Jefferson penned the letter in 1787, while performing his diplomatic duties. He was a seminal figure in the crafting of the Declaration of Independence and the Constitution. He wrote most of the former and assisted James Madison with the formal construction of the latter.
William Smith maintained correspondence with Jefferson to apprise him of developments with the crafting of the Constitution. Because he was a liberal, Jefferson was committed to personal freedom more than many of the Federalist statesmen at the time.
In the letter, it is easy to sense that Jefferson is upset that pieces of the Constitution began to sway towards more centralized power in response to Shays' Rebellion.
Daniel Shays led a group of Massachusetts residents in a rebellion in which he attempted to seize the Springfield Armory and subsequently overthrow the US government.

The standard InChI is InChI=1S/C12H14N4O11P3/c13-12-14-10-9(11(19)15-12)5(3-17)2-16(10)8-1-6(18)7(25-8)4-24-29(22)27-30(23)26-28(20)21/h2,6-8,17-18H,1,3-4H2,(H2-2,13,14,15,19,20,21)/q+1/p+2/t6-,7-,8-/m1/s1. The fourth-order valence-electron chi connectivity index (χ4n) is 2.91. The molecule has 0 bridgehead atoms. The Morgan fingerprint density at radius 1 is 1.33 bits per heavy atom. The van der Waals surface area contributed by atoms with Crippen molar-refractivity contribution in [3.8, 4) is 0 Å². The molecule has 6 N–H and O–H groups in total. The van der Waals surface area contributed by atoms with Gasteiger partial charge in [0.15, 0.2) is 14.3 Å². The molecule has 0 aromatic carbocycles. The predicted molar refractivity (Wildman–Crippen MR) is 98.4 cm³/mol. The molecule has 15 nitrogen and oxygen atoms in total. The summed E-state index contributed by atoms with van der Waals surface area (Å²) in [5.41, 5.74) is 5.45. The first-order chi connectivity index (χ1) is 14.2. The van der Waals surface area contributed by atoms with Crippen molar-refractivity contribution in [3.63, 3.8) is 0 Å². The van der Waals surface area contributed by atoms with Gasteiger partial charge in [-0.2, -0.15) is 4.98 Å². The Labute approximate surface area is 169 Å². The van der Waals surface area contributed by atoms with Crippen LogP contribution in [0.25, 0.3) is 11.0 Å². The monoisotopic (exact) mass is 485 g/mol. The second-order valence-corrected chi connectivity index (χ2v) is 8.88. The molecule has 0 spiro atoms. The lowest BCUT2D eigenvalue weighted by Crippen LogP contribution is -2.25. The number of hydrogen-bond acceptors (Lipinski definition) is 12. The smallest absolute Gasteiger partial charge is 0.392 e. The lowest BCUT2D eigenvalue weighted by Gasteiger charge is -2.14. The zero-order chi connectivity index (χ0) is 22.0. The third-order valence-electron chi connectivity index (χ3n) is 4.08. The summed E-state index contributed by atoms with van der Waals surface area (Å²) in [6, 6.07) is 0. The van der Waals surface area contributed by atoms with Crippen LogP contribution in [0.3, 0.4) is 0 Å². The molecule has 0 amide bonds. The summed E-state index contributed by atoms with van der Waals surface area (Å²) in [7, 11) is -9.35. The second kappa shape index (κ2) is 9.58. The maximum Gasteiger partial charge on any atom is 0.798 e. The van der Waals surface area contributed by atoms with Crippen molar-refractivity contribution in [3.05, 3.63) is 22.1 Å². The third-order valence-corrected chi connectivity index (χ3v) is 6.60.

In his letter, Jefferson refers to the need for a rebellion every twenty years. In a very specific way, Shays' Rebellion is what he was referring to. It was a healthy precipitant for a recognition of the people from those who sought to rule them.
This event was probably the single most important reason that General George Washington agreed to leave his home in Virginia and head back to New York to lead the fledgling republic into a new age of constitutional rule.
In the context of these events, consider the words of Jefferson, and think about what liberals like Jefferson might have thought about various events of our contemporary era.